No, not in that way. Canadian bank valuations have plunged in the past four years amid a slowdown in the housing market, making the country’s lenders including Toronto-Dominion Bank and Bank of Nova Scotia more attractive to investors. Bank stock values closely track resale home prices, which rose at the slowest pace in almost four years last month. As a result, Canadian lenders are trading at about 11 times earnings, down from almost 19 in September 2009. “We think the banks are really cheap,” David Baskin, president of Baskin Financial Services, whose Toronto-based firm oversees about $500 million including bank shares. “People will become more comfortable with the Canadian housing market again and they’ll recognize that these fears were overblown.” Bank stock valuations have been a leading indicator to the changing pace of resale home prices since 2009, Bloomberg data show. The ratio of stock price to earnings for Canada’s eight-largest lenders soared in February 2009, about three months ahead of a surge in the growth of home prices, according to Bloomberg data. Bank stocks were most expensive at the end of September 2009, while home prices peaked in May 2010.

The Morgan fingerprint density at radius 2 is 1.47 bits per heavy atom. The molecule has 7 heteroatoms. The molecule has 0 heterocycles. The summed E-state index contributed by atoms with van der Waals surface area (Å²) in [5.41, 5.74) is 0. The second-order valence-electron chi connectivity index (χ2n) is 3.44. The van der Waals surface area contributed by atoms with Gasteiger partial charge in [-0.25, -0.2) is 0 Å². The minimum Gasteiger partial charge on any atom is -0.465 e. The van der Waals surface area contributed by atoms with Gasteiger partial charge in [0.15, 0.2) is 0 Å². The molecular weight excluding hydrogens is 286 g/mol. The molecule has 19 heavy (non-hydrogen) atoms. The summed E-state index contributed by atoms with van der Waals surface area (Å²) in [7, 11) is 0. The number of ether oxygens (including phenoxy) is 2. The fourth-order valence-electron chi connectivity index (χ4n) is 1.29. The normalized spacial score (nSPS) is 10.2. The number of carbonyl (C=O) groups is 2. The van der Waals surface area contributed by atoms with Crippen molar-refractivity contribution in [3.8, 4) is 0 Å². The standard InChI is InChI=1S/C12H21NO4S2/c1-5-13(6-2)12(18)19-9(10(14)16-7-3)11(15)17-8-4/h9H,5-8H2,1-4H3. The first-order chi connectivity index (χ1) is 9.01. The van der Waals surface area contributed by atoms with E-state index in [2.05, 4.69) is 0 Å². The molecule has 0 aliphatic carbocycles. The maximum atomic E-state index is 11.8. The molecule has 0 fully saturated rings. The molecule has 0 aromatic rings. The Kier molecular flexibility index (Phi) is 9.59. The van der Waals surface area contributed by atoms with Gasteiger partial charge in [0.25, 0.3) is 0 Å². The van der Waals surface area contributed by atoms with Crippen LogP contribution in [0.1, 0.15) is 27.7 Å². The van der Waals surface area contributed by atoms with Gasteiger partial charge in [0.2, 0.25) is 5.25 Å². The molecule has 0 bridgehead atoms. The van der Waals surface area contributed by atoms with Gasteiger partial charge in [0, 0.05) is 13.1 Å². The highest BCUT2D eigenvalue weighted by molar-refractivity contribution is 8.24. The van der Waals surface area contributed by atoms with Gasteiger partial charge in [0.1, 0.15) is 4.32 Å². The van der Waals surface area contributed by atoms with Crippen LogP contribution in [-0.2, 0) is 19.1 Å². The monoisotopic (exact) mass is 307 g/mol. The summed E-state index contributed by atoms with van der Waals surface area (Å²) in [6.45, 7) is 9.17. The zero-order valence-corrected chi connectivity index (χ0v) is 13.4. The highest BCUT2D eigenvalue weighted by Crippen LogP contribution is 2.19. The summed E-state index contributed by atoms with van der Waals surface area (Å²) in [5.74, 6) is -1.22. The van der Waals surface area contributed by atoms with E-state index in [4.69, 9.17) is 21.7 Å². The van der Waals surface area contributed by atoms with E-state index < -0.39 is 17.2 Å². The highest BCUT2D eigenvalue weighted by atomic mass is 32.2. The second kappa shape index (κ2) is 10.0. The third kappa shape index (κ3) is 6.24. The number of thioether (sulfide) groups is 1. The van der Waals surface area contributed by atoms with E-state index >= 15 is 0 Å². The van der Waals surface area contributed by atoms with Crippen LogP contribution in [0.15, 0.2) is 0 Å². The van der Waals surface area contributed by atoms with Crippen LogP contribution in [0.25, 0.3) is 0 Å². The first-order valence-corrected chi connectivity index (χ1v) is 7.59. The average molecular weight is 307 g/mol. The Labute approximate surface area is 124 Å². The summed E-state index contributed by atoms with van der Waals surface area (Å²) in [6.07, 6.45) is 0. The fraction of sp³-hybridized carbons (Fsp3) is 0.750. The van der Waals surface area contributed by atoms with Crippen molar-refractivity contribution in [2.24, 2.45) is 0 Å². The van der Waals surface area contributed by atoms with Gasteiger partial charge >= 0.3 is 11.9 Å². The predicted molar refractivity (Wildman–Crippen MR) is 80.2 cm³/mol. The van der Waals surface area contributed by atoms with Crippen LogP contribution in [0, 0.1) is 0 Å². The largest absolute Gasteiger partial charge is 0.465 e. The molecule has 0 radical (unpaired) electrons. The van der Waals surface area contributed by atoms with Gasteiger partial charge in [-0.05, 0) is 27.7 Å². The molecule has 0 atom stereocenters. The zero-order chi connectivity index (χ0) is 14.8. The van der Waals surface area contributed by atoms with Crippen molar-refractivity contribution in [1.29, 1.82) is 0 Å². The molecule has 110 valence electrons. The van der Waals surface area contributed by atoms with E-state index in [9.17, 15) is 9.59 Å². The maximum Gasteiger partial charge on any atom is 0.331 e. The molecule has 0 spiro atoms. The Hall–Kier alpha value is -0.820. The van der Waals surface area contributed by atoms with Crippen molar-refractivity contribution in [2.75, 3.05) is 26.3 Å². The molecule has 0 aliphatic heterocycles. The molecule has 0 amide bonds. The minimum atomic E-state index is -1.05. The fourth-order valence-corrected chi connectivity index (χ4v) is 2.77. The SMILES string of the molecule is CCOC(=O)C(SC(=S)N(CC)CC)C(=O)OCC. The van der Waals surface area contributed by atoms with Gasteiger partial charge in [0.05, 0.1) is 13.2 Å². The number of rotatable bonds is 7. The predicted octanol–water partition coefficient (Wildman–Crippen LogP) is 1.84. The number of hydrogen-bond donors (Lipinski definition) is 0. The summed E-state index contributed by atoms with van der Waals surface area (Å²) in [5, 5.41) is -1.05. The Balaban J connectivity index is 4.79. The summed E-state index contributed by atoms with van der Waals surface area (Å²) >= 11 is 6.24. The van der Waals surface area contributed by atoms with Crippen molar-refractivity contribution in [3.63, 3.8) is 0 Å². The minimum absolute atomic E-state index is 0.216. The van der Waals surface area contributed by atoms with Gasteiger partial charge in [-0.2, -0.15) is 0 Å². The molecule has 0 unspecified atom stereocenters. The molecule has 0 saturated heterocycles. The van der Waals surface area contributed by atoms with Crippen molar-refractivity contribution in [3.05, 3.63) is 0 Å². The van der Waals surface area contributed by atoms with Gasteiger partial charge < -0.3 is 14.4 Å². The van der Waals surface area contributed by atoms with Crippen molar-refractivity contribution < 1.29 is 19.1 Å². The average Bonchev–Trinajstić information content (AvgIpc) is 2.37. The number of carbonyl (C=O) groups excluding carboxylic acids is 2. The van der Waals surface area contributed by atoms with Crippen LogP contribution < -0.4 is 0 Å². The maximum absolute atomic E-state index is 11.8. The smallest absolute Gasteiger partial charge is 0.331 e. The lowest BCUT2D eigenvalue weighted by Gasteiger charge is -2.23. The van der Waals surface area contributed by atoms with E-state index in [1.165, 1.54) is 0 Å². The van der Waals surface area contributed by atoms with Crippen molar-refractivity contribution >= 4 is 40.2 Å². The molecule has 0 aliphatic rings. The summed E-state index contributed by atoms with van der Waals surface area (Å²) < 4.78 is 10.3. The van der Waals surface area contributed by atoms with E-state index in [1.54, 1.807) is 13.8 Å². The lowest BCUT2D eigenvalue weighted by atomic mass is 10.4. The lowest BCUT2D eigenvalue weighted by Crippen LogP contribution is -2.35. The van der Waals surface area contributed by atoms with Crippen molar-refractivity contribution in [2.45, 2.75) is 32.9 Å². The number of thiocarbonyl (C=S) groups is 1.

Related: David Rosenberg says everything is just fine on the Canadian homefront — Financial Post